"Dolly's passing highlights the devastating impact that bullying can have on its victims", Turnbull said.
The great-grandmother of Amy "Dolly" Everett has moved family and well-wishers to tears with her emotional reading of an original poem at the teen's memorial service.
"She was loved by so many and made friends with everyone she came across".
The family nicknamed her Dolly because mother Kate thought she looked like "a flawless little china doll, Dolly just stuck", Mr Everett said.
Given that it was also on social media that Dolly received abusive messages, her father's wish is that those who tormented his daughter from behind screens could see, in real life, the painful consequences of their actions.
He said she "loved anything that had four legs and a heartbeat... if she could raise it she'd do it". "Let's stop the bullies, no matter where, but especially in our kids", he wrote.
Dolly's family, meanwhile, has set up a trust called Dolly's Dream to raise awareness of bullying, depression and youth suicide.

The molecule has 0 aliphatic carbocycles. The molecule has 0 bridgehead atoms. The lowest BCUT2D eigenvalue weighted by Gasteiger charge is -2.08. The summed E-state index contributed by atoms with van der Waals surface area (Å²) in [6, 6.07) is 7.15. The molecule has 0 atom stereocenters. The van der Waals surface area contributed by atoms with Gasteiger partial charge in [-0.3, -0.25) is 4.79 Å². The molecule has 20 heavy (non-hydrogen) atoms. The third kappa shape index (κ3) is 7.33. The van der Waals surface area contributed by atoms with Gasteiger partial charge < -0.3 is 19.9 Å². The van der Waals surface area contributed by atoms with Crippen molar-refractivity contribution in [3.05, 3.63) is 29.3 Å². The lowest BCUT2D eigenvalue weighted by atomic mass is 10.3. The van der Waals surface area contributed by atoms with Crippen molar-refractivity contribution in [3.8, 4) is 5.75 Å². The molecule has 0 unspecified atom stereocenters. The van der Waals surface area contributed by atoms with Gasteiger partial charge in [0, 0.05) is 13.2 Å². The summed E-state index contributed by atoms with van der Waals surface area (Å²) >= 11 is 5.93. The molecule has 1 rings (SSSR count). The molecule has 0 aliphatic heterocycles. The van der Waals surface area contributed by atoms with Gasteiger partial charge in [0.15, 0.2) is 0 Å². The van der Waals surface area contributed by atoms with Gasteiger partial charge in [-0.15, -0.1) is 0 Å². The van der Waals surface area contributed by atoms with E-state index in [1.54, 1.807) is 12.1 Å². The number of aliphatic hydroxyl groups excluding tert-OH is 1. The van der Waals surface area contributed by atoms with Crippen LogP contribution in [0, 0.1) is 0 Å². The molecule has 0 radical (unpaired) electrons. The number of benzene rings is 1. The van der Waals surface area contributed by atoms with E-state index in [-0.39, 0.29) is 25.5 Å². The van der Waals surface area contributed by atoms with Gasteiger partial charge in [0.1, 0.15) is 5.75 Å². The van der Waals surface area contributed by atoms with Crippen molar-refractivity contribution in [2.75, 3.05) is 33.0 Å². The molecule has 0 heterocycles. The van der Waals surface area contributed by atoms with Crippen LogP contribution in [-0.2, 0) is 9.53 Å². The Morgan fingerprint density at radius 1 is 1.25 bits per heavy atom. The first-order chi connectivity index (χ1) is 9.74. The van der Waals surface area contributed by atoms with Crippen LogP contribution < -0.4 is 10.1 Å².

"We don't want another family to go through what we are going through and our vision is to establish a trust called Dolly's Dream", the family said.
"It won't bring our Dolly back, but it may just prevent the loss of another young life."
Before her tragic death, Dolly wrote "Speak even if our voice shakes" which has become rallying cry against bullying.
Dolly, from a well-known NT grazier family, died on January 3. He asked for them to attend her funeral.
After the service, mourners released balloons and butterflies.
Australian Prime Minister Malcolm Turnbull on Thursday night issued a statement on social media, saying his heart was breaking for the Everett family.
The Queensland boarding school that Dolly attended, Scots PGC College, has said the welfare and privacy of the entire school community remained its priority during this hard time.
Earlier on Friday, Northern Territory police confirmed they were investigating the circumstances surrounding Dolly's death.